Underneath crisp, more aerodynamic bodywork and styling that freshly complements the Gold Wing’s heritage, an all-new engine and chassis were redesigned with three main things in mind—cut weight, move the rider(s) forward and centralize mass. Inside the liquid-cooled, 1,833cc flat six the crankshaft is smaller but stronger and aluminum cylinder sleeves save weight. Cylinder bore centers are closer together and the bore and stroke is changed from 74.0 x 71.0mm to 73.0 x 73.0mm to help shorten the engine by 29mm. A single 50mm downdraft throttle body replaces the former pair, the intake manifold is lighter and the engine gets more compact Unicam valve actuation with four valves per cylinder vs. two. An Integrated Starter Generator (ISG) saves 5.3 pounds and quickly starts the engine with a single button press, and new exhaust is 7.7 pounds lighter and sounds throatier. Though redline remains 6,000 rpm, Honda says torque output is increased down low and up top as well as peak horsepower. The DCT-equipped engine is 8.4 pounds lighter than the previous six, and the manual transmission engine weighs 13.7 pounds less—cruising rpm in top gear is the same for both transmissions.

An all-new robotically welded twin-spar aluminum frame with a shorter seat rail and single-sided swingarm with a revised pivot-area structure together are 4.4 pounds lighter and also move the rider(s) forward. Up front a unique double-wishbone steering and suspension setup—similar to the Hossack system and BMW Duolever in function—prevents excessive fork dive and gives the front wheel a more vertical stroke trajectory so that the engine could be moved further forward still. Massive bearings in the (remarkably acronym-free) double wishbone design reduce steering friction, and eliminating traditional fork stiction cuts shock felt at the handlebar by 30 percent—it’s positively eerie how the Gold Wing’s handlebar remains nearly motionless while the tie rods dance up and down and the Showa spring strut soaks up the bumps. The double wishbone separates steering from the suspension too, so the Wing steers lightly and there’s no bump steer at all. It’s also more compact than a fork so the fairing could be wrapped more tightly around it. Overall the front end seems to work extremely well and eliminates a lot of flaws inherent in telescopic forks—we’ll know more when we get it out in the real world.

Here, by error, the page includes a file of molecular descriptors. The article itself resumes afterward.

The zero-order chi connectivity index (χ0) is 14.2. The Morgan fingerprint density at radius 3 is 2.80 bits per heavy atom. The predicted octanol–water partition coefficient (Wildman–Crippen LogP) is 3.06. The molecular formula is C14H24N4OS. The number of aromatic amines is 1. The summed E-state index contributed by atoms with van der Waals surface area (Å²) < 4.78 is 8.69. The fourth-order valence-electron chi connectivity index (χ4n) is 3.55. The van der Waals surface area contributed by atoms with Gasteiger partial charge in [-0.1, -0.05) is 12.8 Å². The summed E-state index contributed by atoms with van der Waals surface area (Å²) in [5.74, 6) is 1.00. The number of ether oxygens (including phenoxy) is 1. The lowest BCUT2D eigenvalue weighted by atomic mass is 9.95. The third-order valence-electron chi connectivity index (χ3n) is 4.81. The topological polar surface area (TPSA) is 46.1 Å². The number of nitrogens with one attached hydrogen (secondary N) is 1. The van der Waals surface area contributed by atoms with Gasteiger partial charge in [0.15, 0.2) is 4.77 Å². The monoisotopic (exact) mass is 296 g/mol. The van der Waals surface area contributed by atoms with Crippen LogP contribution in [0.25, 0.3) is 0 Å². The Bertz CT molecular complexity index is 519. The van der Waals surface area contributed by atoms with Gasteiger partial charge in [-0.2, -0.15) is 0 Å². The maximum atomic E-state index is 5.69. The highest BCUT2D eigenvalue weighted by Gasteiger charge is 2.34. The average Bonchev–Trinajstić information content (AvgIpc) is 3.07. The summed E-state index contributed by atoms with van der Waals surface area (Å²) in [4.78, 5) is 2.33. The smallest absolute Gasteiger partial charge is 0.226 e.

Additional dampers in both the all-new DCT and updated manual transmissions drastically reduce shift shock and noise—both transmissions shift butter smoothly now—and an assist-and-slipper clutch on manual models reduces lever effort by 20 percent. The 7-speed DCT is most impressive—at the track it shifted as smoothly and silently as a car—and it has Sport, Drive and Manual modes as before, with the shift buttons on the left bar. Manual transmission Tour models still have reverse driven by an electric motor, while the DCT bikes feature forward and reverse Walking Mode actuated by the up and down shift buttons that move the bike forward and back at about 1 mph to ease parking.